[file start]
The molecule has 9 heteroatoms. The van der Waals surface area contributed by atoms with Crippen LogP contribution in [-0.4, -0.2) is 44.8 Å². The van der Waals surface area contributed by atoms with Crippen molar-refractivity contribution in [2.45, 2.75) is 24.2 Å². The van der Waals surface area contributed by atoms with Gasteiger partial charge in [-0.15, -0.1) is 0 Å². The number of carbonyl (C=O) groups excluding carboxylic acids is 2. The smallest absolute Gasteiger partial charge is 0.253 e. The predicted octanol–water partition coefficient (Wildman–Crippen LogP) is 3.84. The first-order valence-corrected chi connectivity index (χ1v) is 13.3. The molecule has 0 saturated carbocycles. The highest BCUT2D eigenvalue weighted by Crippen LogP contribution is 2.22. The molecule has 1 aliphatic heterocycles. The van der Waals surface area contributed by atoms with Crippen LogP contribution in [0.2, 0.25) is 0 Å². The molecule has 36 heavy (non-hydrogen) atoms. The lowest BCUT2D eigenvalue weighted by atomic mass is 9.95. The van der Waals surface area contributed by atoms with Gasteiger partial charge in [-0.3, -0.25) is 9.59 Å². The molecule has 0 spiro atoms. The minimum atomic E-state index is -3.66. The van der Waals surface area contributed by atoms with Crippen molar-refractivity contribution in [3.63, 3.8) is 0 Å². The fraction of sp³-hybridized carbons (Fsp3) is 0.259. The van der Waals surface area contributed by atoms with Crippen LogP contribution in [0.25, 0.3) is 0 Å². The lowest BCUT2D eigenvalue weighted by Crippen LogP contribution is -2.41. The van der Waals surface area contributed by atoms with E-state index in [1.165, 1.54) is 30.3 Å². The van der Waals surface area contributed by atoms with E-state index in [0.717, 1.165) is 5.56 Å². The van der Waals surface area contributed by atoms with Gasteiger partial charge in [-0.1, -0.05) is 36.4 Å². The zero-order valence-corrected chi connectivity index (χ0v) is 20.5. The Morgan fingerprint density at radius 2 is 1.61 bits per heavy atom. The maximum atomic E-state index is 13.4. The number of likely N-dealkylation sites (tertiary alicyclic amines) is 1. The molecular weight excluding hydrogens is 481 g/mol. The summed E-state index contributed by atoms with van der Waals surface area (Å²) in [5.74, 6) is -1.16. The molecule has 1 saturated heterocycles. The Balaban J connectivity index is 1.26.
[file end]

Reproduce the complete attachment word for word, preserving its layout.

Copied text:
The molecule has 9 heteroatoms. The van der Waals surface area contributed by atoms with Crippen LogP contribution in [-0.4, -0.2) is 44.8 Å². The van der Waals surface area contributed by atoms with Crippen molar-refractivity contribution in [2.45, 2.75) is 24.2 Å². The van der Waals surface area contributed by atoms with Gasteiger partial charge in [-0.15, -0.1) is 0 Å². The number of carbonyl (C=O) groups excluding carboxylic acids is 2. The smallest absolute Gasteiger partial charge is 0.253 e. The predicted octanol–water partition coefficient (Wildman–Crippen LogP) is 3.84. The first-order valence-corrected chi connectivity index (χ1v) is 13.3. The molecule has 0 saturated carbocycles. The highest BCUT2D eigenvalue weighted by Crippen LogP contribution is 2.22. The molecule has 1 aliphatic heterocycles. The van der Waals surface area contributed by atoms with Crippen LogP contribution in [0.2, 0.25) is 0 Å². The molecule has 36 heavy (non-hydrogen) atoms. The lowest BCUT2D eigenvalue weighted by atomic mass is 9.95. The van der Waals surface area contributed by atoms with Gasteiger partial charge in [-0.3, -0.25) is 9.59 Å². The molecule has 0 spiro atoms. The minimum atomic E-state index is -3.66. The van der Waals surface area contributed by atoms with Crippen molar-refractivity contribution in [3.63, 3.8) is 0 Å². The fraction of sp³-hybridized carbons (Fsp3) is 0.259. The van der Waals surface area contributed by atoms with Crippen LogP contribution in [0.25, 0.3) is 0 Å². The lowest BCUT2D eigenvalue weighted by Crippen LogP contribution is -2.41. The van der Waals surface area contributed by atoms with E-state index in [1.165, 1.54) is 30.3 Å². The van der Waals surface area contributed by atoms with E-state index in [0.717, 1.165) is 5.56 Å². The van der Waals surface area contributed by atoms with Gasteiger partial charge in [-0.1, -0.05) is 36.4 Å². The zero-order valence-corrected chi connectivity index (χ0v) is 20.5. The Morgan fingerprint density at radius 2 is 1.61 bits per heavy atom. The maximum atomic E-state index is 13.4. The number of likely N-dealkylation sites (tertiary alicyclic amines) is 1. The molecular weight excluding hydrogens is 481 g/mol. The summed E-state index contributed by atoms with van der Waals surface area (Å²) in [5.74, 6) is -1.16. The molecule has 1 saturated heterocycles. The Balaban J connectivity index is 1.26.